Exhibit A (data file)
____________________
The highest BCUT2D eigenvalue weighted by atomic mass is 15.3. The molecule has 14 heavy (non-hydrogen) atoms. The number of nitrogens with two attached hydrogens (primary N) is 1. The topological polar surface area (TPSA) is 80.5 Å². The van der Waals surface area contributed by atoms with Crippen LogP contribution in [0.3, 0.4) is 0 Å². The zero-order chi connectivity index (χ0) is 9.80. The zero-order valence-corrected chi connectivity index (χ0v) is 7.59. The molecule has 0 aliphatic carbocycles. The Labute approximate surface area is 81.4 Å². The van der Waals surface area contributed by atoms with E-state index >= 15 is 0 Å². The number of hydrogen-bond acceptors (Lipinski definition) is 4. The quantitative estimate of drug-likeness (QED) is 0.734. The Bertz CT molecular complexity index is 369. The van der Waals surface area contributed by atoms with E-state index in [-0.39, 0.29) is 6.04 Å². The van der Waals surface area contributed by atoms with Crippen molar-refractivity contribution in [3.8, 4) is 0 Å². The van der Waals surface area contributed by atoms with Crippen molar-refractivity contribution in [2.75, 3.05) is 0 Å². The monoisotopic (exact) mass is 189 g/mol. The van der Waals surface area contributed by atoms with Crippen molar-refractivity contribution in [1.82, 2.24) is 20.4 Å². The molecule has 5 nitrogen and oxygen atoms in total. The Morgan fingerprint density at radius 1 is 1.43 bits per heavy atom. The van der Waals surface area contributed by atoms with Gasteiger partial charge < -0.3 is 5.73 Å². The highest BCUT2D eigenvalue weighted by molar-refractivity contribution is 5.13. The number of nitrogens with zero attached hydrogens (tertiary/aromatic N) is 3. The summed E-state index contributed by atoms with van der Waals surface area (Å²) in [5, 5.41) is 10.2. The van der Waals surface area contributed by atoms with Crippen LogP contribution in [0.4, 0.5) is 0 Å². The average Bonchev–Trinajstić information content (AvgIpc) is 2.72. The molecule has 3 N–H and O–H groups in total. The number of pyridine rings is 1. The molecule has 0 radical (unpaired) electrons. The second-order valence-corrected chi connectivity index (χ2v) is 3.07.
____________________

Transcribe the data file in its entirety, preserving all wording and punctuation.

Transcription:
The highest BCUT2D eigenvalue weighted by atomic mass is 15.3. The molecule has 14 heavy (non-hydrogen) atoms. The number of nitrogens with two attached hydrogens (primary N) is 1. The topological polar surface area (TPSA) is 80.5 Å². The van der Waals surface area contributed by atoms with Crippen LogP contribution in [0.3, 0.4) is 0 Å². The zero-order chi connectivity index (χ0) is 9.80. The zero-order valence-corrected chi connectivity index (χ0v) is 7.59. The molecule has 0 aliphatic carbocycles. The Labute approximate surface area is 81.4 Å². The van der Waals surface area contributed by atoms with E-state index >= 15 is 0 Å². The number of hydrogen-bond acceptors (Lipinski definition) is 4. The quantitative estimate of drug-likeness (QED) is 0.734. The Bertz CT molecular complexity index is 369. The van der Waals surface area contributed by atoms with E-state index in [-0.39, 0.29) is 6.04 Å². The van der Waals surface area contributed by atoms with Crippen molar-refractivity contribution in [3.8, 4) is 0 Å². The van der Waals surface area contributed by atoms with Crippen molar-refractivity contribution in [2.75, 3.05) is 0 Å². The monoisotopic (exact) mass is 189 g/mol. The van der Waals surface area contributed by atoms with Crippen molar-refractivity contribution in [1.82, 2.24) is 20.4 Å². The molecule has 5 nitrogen and oxygen atoms in total. The Morgan fingerprint density at radius 1 is 1.43 bits per heavy atom. The van der Waals surface area contributed by atoms with Gasteiger partial charge < -0.3 is 5.73 Å². The highest BCUT2D eigenvalue weighted by molar-refractivity contribution is 5.13. The number of nitrogens with zero attached hydrogens (tertiary/aromatic N) is 3. The summed E-state index contributed by atoms with van der Waals surface area (Å²) in [5, 5.41) is 10.2. The van der Waals surface area contributed by atoms with Crippen LogP contribution in [0.4, 0.5) is 0 Å². The average Bonchev–Trinajstić information content (AvgIpc) is 2.72. The molecule has 3 N–H and O–H groups in total. The number of pyridine rings is 1. The molecule has 0 radical (unpaired) electrons. The second-order valence-corrected chi connectivity index (χ2v) is 3.07.